Federal agencies Trucking

DOT says more time needed to study truck sizes


Photo: Darin Burt/iStock/Thinkstock

Washington – The Department of Transportation says it needs more data to determine the safety ramifications of allowing longer, heavier trucks and buses on the nation’s roads.

DOT explained its position June 5 after releasing a series of technical reports on the issue. The reports mark the latest step in DOT’s comprehensive study of truck size and weight limits, required under a 2012 transportation funding bill known as MAP-21.

In a letter to members of Congress, DOT Under Secretary for Policy Peter M. Rogoff highlighted some data limitations the agency has encountered. Rogoff cited law-enforcement crash reports that do not include weight data, a lack of information about bridge-deck deterioration and how it applies to truck sizes, and challenges in isolating the cost of truck weight enforcement programs.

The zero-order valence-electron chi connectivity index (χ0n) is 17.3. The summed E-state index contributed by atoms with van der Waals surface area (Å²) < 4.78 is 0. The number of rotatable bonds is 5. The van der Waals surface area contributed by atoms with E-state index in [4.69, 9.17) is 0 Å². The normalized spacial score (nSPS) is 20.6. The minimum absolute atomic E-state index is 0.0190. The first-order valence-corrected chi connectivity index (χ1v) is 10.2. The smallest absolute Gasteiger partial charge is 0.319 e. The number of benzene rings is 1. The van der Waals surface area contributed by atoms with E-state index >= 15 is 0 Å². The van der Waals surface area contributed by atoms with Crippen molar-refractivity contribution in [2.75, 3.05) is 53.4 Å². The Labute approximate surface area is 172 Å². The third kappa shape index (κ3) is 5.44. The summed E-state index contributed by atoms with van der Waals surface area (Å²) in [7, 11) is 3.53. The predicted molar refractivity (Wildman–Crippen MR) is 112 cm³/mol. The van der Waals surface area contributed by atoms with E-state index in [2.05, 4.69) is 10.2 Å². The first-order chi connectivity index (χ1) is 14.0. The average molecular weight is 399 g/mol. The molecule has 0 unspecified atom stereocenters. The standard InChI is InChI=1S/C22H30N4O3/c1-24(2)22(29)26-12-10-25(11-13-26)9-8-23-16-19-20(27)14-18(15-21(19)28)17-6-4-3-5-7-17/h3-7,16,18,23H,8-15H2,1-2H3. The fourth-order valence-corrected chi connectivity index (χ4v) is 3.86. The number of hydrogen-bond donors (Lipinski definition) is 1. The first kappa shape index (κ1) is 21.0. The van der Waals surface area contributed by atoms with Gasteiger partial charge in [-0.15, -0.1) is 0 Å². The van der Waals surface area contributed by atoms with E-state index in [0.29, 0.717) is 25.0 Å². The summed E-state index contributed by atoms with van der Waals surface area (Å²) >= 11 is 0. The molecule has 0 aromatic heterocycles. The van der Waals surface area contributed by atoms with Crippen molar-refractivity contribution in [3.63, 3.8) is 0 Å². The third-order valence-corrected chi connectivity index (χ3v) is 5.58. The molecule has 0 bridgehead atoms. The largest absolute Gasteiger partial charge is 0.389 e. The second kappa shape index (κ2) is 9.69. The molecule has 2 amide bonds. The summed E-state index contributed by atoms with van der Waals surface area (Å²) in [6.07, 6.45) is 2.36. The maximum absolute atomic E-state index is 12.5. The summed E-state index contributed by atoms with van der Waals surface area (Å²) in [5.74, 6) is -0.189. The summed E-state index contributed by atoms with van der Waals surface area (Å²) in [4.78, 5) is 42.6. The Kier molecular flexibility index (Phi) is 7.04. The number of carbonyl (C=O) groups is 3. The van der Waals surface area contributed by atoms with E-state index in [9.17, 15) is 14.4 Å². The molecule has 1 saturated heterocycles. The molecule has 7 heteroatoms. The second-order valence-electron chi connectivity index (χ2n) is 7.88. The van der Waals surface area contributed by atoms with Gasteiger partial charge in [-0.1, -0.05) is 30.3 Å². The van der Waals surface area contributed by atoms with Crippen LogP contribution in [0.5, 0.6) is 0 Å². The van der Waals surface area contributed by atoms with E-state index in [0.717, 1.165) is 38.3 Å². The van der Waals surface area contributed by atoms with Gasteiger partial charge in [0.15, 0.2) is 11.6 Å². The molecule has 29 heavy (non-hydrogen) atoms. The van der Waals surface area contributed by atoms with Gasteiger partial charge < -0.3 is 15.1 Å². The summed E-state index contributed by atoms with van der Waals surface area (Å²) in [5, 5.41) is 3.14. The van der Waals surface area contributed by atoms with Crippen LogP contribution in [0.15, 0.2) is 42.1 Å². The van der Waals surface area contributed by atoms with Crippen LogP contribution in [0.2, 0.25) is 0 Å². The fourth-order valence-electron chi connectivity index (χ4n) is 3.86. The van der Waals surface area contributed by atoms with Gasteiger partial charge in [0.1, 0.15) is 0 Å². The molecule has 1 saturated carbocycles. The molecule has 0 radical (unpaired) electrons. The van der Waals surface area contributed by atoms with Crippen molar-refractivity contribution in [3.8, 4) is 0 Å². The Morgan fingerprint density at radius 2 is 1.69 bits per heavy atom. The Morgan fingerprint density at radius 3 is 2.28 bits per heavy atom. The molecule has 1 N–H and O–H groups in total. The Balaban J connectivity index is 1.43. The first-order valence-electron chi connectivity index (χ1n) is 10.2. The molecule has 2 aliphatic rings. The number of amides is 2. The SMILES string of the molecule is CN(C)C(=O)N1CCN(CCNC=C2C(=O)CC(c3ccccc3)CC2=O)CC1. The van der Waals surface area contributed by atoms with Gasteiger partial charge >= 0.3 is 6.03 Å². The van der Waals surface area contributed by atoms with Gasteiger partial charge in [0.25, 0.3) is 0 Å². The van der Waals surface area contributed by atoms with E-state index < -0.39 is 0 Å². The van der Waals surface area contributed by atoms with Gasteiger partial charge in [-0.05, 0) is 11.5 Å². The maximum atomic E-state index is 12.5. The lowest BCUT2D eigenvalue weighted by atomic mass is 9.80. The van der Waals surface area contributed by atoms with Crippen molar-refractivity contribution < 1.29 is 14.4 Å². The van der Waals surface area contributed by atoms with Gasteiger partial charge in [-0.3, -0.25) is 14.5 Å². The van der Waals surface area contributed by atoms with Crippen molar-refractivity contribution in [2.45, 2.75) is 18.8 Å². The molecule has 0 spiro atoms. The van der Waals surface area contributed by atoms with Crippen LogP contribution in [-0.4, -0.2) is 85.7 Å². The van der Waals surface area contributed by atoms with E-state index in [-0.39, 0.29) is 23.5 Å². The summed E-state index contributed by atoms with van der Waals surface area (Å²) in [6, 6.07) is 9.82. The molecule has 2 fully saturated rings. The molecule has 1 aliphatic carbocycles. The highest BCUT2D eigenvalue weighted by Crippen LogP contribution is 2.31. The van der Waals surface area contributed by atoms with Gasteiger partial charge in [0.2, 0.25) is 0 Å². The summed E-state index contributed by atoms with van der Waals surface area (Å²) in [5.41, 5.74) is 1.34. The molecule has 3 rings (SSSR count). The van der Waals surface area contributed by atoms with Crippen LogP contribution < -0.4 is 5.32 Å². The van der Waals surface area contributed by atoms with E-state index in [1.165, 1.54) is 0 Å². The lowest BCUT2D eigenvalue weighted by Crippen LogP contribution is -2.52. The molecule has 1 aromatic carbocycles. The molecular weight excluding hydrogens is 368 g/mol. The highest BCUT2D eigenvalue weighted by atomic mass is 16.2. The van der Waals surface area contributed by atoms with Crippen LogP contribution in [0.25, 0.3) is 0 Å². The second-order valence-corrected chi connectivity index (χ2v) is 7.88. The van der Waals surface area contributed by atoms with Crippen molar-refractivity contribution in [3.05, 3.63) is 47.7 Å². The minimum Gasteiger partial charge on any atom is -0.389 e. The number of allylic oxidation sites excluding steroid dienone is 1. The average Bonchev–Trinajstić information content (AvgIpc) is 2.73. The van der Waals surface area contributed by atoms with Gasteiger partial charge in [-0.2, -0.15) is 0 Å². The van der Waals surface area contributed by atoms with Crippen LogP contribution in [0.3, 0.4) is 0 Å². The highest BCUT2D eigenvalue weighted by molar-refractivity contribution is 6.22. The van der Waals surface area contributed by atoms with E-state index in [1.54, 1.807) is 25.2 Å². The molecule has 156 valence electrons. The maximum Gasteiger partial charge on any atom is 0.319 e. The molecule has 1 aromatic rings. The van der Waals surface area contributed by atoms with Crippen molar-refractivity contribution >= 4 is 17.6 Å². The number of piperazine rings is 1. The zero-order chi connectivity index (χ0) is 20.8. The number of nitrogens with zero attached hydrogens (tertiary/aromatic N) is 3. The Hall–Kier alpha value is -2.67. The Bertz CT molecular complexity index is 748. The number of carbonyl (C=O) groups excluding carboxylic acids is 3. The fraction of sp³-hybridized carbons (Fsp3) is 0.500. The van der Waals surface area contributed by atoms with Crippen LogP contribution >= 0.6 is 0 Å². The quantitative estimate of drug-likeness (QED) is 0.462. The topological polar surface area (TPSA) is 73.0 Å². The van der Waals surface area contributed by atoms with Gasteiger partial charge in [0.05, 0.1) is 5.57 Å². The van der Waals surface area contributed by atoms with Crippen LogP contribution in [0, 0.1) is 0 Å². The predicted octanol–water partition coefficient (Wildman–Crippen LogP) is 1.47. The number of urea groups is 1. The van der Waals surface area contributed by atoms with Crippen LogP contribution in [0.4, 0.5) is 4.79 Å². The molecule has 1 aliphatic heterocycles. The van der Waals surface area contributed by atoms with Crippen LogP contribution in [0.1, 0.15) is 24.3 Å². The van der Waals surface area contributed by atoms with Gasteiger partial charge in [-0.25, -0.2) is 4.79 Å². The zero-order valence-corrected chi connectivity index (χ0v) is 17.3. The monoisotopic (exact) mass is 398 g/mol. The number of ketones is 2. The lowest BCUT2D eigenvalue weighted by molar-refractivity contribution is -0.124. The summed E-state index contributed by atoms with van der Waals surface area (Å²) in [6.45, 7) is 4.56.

“The Department believes that no changes in the relevant truck size and weight laws and regulations should be considered until these data limitations are overcome,” Rogoff said.

The announcement was met with mixed reviews. Advocates for Highway and Auto Safety President Jackie Gillan said DOT’s statement was “sound, sensible and will ensure safety.” American Trucking Associations President and CEO Bill Graves disagreed, describing the report as “flimsy” and counter to ATA’s research that concluded longer trailers are safe and efficient.